A 10-year-old boy who recently had both his legs amputated had a dream come true when he got to meet a rescue dog who had all four of his limbs amputated.
Owen Mahan of Pittsboro, Indiana, flew to Arizona Friday to meet Chi Chi, a dog he previously knew only from watching videos of him online for inspiration.
“It made me really happy,” Owen told ABC News. “We both got our legs amputated.”
Owen experienced burns over 98 percent of his body when he fell into hot bath water at age 2 and has had multiple surgeries per year ever since.
The fourth-grader had both of his legs amputated below the knees in June and February of this year.
After the amputations, one of Owen’s teachers showed him and his mom, Susan Mahan, who adopted Owen at age 3, online videos of Chi Chi.
Chi Chi, a 3-year-old golden retriever, was adopted by Elizabeth Howell and her family from South Korea in 2016.
The dog came to the family as a quadruple amputee after enduring severe abuse. Chi Chi was fitted for prosthetics and now serves as a therapy dog with a large online following.
“The never-give-up attitude that she brings to her life every day; she’s a great reminder of that for us,” Howell said. “And forgiveness because she’s forgiven and moved on and learned to trust people again.”
Howell learned earlier this year that Owen was one of the people following Chi Chi online.
She coordinated with acquaintances of the Mahan’s in Indiana to fly Owen and his mom to Phoenix to spend a weekend with Chi Chi.
NASCAR star Tony Stewart, who learned about Owen through a mutual family friend, offered his private plane for the trip, according to Mahan and Howell. People from all over the world sent cards of support that Owen received during his weekend in Arizona.
Owen and Chi Chi were guests at a NASCAR event and played sports together.
Owen also had the chance to attend an NHL game and go swimming.
“Owen is an amazing young man and has persevered and overcome challenges like Chi Chi has,” Howell said. “That really spoke to us and we wanted to do something special to celebrate him.”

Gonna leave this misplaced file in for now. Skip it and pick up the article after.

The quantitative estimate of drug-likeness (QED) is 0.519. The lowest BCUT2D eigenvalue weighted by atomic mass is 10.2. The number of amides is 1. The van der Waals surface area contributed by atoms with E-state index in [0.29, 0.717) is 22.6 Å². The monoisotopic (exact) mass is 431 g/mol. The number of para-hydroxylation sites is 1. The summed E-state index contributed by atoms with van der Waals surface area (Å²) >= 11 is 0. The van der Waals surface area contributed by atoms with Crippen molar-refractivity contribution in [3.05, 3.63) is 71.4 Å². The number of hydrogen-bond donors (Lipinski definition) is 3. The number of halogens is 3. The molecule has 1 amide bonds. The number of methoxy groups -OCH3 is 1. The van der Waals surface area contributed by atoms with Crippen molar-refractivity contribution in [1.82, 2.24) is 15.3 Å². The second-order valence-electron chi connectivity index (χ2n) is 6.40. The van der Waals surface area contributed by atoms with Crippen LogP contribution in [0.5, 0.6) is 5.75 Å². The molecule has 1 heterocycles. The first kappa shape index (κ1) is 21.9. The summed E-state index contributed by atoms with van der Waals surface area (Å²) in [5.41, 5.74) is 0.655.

Howell and her husband, Richard, and daughter, Megan, 14, have also stepped up to help the Mahan family.
Mahan, 56, began adopting and fostering special needs children after raising her three biological children. She now fosters two young girls in addition to caring for Owen and his two adopted brothers.
The Howells used Chi Chi’s platform online to ask people to send donations to Mahan. So far, strangers from around the world have sent Mahan everything on her children’s Christmas wish list.
“Every night I have a nice little cry of how nice and wonderful people are,” Mahan said. “There is a lot more good in the world than there is evil.”
Mahan said she is hopeful that Owen’s meeting with Chi Chi this weekend gives him the strength to keep overcoming obstacles.
“I don’t think Owen realizes he looks different than anyone else just because in the community we live in he’s so accepted,” Mahan said.
“But someday, someone is going to point that out to him so him meeting Chi Chi and seeing how someone besides him got up and keeps going will help him a lot now and as he gets older.
“He’ll see how well accepted [Chi Chi] is all over the world.”